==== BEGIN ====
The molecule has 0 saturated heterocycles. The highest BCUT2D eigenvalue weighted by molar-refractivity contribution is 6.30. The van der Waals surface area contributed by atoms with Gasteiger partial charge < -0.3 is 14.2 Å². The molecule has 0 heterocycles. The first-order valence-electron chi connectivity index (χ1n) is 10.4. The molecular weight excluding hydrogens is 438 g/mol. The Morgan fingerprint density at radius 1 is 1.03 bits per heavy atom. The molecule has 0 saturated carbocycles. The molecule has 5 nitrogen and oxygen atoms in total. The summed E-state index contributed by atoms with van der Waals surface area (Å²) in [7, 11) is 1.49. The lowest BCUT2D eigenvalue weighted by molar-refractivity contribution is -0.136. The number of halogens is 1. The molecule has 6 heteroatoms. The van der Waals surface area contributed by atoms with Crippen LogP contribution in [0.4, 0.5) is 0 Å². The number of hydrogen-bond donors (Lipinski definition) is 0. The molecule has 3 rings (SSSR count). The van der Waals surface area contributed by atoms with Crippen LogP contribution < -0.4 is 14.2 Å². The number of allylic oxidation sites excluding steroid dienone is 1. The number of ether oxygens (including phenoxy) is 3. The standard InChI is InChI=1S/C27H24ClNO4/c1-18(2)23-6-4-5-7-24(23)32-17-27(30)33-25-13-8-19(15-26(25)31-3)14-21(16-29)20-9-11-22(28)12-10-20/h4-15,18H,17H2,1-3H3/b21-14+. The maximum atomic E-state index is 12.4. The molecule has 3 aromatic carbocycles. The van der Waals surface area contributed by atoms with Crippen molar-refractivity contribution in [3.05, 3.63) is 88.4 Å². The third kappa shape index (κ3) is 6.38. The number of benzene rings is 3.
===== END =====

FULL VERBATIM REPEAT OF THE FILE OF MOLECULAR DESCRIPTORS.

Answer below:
The molecule has 0 saturated heterocycles. The highest BCUT2D eigenvalue weighted by molar-refractivity contribution is 6.30. The van der Waals surface area contributed by atoms with Gasteiger partial charge < -0.3 is 14.2 Å². The molecule has 0 heterocycles. The first-order valence-electron chi connectivity index (χ1n) is 10.4. The molecular weight excluding hydrogens is 438 g/mol. The Morgan fingerprint density at radius 1 is 1.03 bits per heavy atom. The molecule has 0 saturated carbocycles. The molecule has 5 nitrogen and oxygen atoms in total. The summed E-state index contributed by atoms with van der Waals surface area (Å²) in [7, 11) is 1.49. The lowest BCUT2D eigenvalue weighted by molar-refractivity contribution is -0.136. The number of halogens is 1. The molecule has 6 heteroatoms. The van der Waals surface area contributed by atoms with Crippen LogP contribution in [0.4, 0.5) is 0 Å². The number of hydrogen-bond donors (Lipinski definition) is 0. The molecule has 3 rings (SSSR count). The van der Waals surface area contributed by atoms with Crippen LogP contribution < -0.4 is 14.2 Å². The number of allylic oxidation sites excluding steroid dienone is 1. The number of ether oxygens (including phenoxy) is 3. The standard InChI is InChI=1S/C27H24ClNO4/c1-18(2)23-6-4-5-7-24(23)32-17-27(30)33-25-13-8-19(15-26(25)31-3)14-21(16-29)20-9-11-22(28)12-10-20/h4-15,18H,17H2,1-3H3/b21-14+. The maximum atomic E-state index is 12.4. The molecule has 3 aromatic carbocycles. The van der Waals surface area contributed by atoms with Crippen molar-refractivity contribution in [3.05, 3.63) is 88.4 Å². The third kappa shape index (κ3) is 6.38. The number of benzene rings is 3.